Come to California If You Want to Live

The Golden State’s Focus on Education, Health Care, and Gun Control Creates a Gold Standard for Longevity

California has its shortcomings, but columnist Joe Mathews explains why the Golden State outshines most of the nation in life expectancy. Cropped version of “Mulholland Drive: The Road to the Studio” painting (1980) by David Hockney. Courtesy of Rob Corder/Flickr (CC BY-NC 2.0 DEED).

Come to California if you want to live.

That’s my New Year’s suggestion for a new state slogan. California is losing population for the first time since it became a state. The cause of the problem is not people leaving—in fact, our levels of departures, as percentage of population, are among the very lowest in the nation. Rather, the problem is that so few people are moving here.

The biggest reason for that is well known: The cost of living in the Golden State is among America’s highest. But less well known is that our high costs buy you more living. Literally. On average, Californians live to 79, which beats the American average by more than two years, along with the average of all but three other states.

Historically, California was middling in life expectancy. But during the 21st century, federal data has ranked it at or near the very top of the 50 states. Lately, only Hawai‘i residents, who reach an average 80.7 years, have lived longer. Our biggest metro areas are among the healthiest places in the country. The Bay Area ranks second in life expectancy nationally, and Los Angeles third.

Nor do you have to spend your whole life here to gain the extra time. Stanford and MIT researchers have found that moving to California even after age 65 can increase your life span by more than a year, or 5%.

Why do we live longer? There are many reasons. Wealthier, higher-income states with relatively high levels of education—like California—tend to rank highest in life expectancy. Money, after all, buys more access to better health care, and California’s rich people live near some of the world’s best hospitals and highest-quality health systems.

Healthy behavior helps. The percentage of us who smoke is lower than that of any state besides Utah. Our obesity rate is the fourth-lowest in the U.S. We have some of the country’s lowest rates of infant mortality and suicide.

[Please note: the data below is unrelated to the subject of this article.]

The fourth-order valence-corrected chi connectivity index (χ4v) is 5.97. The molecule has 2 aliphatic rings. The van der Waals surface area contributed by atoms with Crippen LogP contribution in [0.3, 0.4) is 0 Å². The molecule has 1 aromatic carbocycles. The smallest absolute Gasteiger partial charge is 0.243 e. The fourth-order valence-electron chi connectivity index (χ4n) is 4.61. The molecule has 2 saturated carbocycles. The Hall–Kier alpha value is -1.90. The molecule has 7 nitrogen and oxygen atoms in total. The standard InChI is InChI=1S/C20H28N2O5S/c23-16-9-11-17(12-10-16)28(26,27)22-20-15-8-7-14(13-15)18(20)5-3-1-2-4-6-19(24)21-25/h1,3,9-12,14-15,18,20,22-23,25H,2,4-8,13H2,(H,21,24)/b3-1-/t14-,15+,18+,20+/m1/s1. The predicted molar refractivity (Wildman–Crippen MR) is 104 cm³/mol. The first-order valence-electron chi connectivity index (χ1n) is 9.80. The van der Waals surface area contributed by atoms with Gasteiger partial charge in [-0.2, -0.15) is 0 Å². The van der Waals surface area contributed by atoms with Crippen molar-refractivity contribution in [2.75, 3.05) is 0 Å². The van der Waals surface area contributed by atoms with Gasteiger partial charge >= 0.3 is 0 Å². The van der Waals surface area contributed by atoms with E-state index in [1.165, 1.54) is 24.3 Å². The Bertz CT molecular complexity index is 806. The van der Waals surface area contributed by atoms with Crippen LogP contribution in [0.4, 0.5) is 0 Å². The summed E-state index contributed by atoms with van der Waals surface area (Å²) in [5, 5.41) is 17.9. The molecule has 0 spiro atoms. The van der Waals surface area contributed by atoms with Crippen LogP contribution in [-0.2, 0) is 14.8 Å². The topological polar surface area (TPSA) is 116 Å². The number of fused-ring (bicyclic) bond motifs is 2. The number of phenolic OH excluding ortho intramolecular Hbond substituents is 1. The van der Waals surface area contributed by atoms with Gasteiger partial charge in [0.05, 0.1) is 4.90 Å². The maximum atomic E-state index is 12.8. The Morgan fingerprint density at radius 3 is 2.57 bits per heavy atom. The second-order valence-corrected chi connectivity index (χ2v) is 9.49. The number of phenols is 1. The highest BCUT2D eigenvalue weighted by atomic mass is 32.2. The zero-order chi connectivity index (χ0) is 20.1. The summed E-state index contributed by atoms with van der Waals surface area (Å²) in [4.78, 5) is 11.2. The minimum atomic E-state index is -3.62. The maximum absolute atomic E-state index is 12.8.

The cost of living in the Golden State is among America’s highest. But less well known is that our high costs buy you more living. Literally.

Our more liberal public policy counts too. California’s strong environmental protections for air and water help us live longer. Gun control keeps many of us alive—we have the eighth-lowest rate of gun deaths and gun ownership. A new study from the gun control non-profit Everytown for Gun Safety finds that the Golden State has the strongest gun laws in the country. If every other state copied our regulations, the study found, nearly 300,000 lives could be saved over the next decade.

Then there’s our nation-leading commitment to health care coverage. This month, California became the first state in the union to make all unauthorized immigrants eligible for Medi-Cal, California’s name for the federal health care program Medicaid. With this move, Golden State becomes the first state to expand Medicaid to cover all low-income residents. That portends even longer lives for future Californians, since low-income populations usually have the highest mortality rates.

The news is not all good. California saw its life expectancy drop below 80 years during the pandemic. But the overall U.S. life expectancy dropped even further, to just over 76 years. And there is a significant disparity—approaching 7 years—in expected life span between residents of California’s urban and suburban coastal counties, and those who live in the rural North State and Central Valley.

Frustratingly, California also lags in rankings of mental health services—which is one reason that Prop 1, a $6.38 billion mental health measure, is on the March ballot. And the state has failed to reduce the number of people in the state who are unhoused, a life circumstance that according to a UCSF study makes you 16 times more likely to die suddenly.

California also struggles to prevent deadly drug use, especially among young people. A new “report card” on California from the advocacy coalition Children Now gives the state a “D-” on substance abuse prevention, saying that California’s “unfocused” plan offers little in early intervention “and instead requires kids to ‘fail first’ before getting the help they need.”

Of course, the other states also struggle with drugs, mental health, and homelessness, and many of them offer less in services and support than we do. The statistics demonstrate that California, for all its failures, is a great place to settle if your goal is to stick around awhile on earth.

And if my formulation—“Come to California if you want to live”—seems too sharp, then the state might instead borrow a line from the comedian Mort Sahl, who spent his later years in Marin County, whose residents enjoy the state’s longest life expectancy (more than 83 years).

“You haven’t lived,” Sahl said, “until you’ve died in California.”

He died in 2021, in Mill Valley, at age 94.


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